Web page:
Cookies on this website
We use cookies to ensure that we give you the best experience on our website. If you click 'Continue' we'll assume that you are happy to receive all cookies and you won't see this message again. Click 'Find out more' for information on how to change your cookie settings.

Changes in the way that neurons communicate with each other affect our ability to move between sleep and wake states.

Woman asleep

In new research published in Science Advances, researchers from our Sleep and Circadian Neuroscience Institute, working with colleagues at MRC Harwell and University College London, have shown that changes in the way that neurons communicate with each other in the brain affect our ability to move between sleep and wake states. These findings bring us closer to understanding the role of specific genes in regulating various sleep stages.

While our bodies sleep, we transition between sleep stages, alternating between non-rapid eye movement (NREM) sleep, rapid eye movement (REM) sleep and wakefulness. These transitions are controlled by structures in the brain, however, the genetic regulation of this is not well understood.

Using video recordings of mice, researchers identified a mouse line that had widespread disturbances in sleep and defects in the neuronal networks that mediate the sleep-wake transition. These animals also show defects in switching between NREM and REM sleep.

By mapping the genetic mutation underlying this defect, they showed that a single change in a synaptic protein, VAMP2, resulted in disruption of synaptic mechanisms. Mutant mice had a reduction in neurotransmitter release and an overall weakening of synaptic connections, resulting in slower switching between sleep states.

These findings identify a previously unrecognised role of VAMP2 in sleep and highlights how communication in neuronal networks across the brain plays a key role in regulating sleep. Identifying the role individual genes play in moving between states of consciousness will provide a new understanding of disturbances within the various stages of sleep. This insight will help us understand how sleep quality is affected in humans, and will contribute to new treatments for sleep disorders.

Similar stories

Evaluating risk to people with epilepsy during the COVID-19 pandemic - study wins international prize

In May 2020 our researchers initiated a global project to investigate how COVID-19 has affected people with epilepsy, their carers and health care workers.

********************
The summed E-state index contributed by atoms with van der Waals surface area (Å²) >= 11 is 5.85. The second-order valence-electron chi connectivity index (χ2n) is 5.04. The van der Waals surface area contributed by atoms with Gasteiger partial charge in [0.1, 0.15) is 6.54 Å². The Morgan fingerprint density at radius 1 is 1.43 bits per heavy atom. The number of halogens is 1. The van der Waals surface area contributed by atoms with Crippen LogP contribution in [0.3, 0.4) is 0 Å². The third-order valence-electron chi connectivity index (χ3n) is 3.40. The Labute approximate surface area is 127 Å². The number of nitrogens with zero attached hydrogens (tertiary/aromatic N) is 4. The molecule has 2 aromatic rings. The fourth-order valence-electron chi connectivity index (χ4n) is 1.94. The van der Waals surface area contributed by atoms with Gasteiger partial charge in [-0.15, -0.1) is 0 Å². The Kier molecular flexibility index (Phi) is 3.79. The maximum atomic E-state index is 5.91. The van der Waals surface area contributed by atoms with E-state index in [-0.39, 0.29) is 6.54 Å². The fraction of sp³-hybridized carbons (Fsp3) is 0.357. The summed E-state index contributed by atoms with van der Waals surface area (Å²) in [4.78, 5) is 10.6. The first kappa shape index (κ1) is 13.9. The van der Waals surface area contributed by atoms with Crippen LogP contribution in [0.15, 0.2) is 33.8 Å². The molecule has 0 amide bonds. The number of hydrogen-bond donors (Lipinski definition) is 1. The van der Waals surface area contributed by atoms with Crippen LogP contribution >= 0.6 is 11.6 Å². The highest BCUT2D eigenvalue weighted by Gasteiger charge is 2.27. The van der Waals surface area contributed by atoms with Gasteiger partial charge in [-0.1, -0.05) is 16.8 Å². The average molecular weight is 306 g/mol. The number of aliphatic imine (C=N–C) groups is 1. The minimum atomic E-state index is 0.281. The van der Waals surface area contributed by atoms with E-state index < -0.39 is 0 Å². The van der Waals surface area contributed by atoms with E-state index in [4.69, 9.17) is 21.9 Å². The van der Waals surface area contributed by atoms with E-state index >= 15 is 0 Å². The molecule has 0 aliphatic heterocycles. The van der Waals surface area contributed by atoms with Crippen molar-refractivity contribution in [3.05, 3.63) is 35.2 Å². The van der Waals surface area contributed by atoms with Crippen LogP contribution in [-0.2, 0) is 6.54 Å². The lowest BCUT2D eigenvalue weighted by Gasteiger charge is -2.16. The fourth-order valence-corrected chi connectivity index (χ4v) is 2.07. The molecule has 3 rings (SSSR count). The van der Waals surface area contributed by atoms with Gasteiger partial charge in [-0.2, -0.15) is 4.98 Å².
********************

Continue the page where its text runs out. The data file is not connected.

New European initiative to accelerate the discovery and validation of biomarkers for neurodegenerative diseases

Members of the European Platform for Neurodegenerative Diseases (EPND) will establish a collaborative platform for efficient sample and data sharing, linking existing European research infrastructures to accelerate the discovery of biomarkers, new diagnostics and treatments for the benefit of people with neurodegenerative diseases such as Alzheimer's and Parkinson's.

Major research network to investigate body clock and stroke

The University of Oxford is part of a new international research network to investigate the interactions between the biology of the body's internal clock and the disordered physiological processes associated with stroke.

COVID-19 infection has greater risk than vaccines of causing very rare neurological events

Research reveals risks of developing neurological complications following a positive COVID-19 PCR test, or a first dose of either the Oxford-AstraZeneca or Pfizer-BioNTech COVID-19 vaccinations.

Mapping uncharted networks in the progression of Parkinson’s

A major new $9 million project funded by the Aligning Science Across Parkinson’s (ASAP) initiative will map the original circuits vulnerable to Parkinson’s on an unprecedented scale. The project is a collaboration between core investigators Stephanie Cragg, Richard Wade-Martins, and Peter Magill at Oxford, Mark Howe at Boston University and Dinos Meletis at the Karolinska Institutet, as well as collaborators Yulong Li at Peking University and Michael Lin at Stanford University.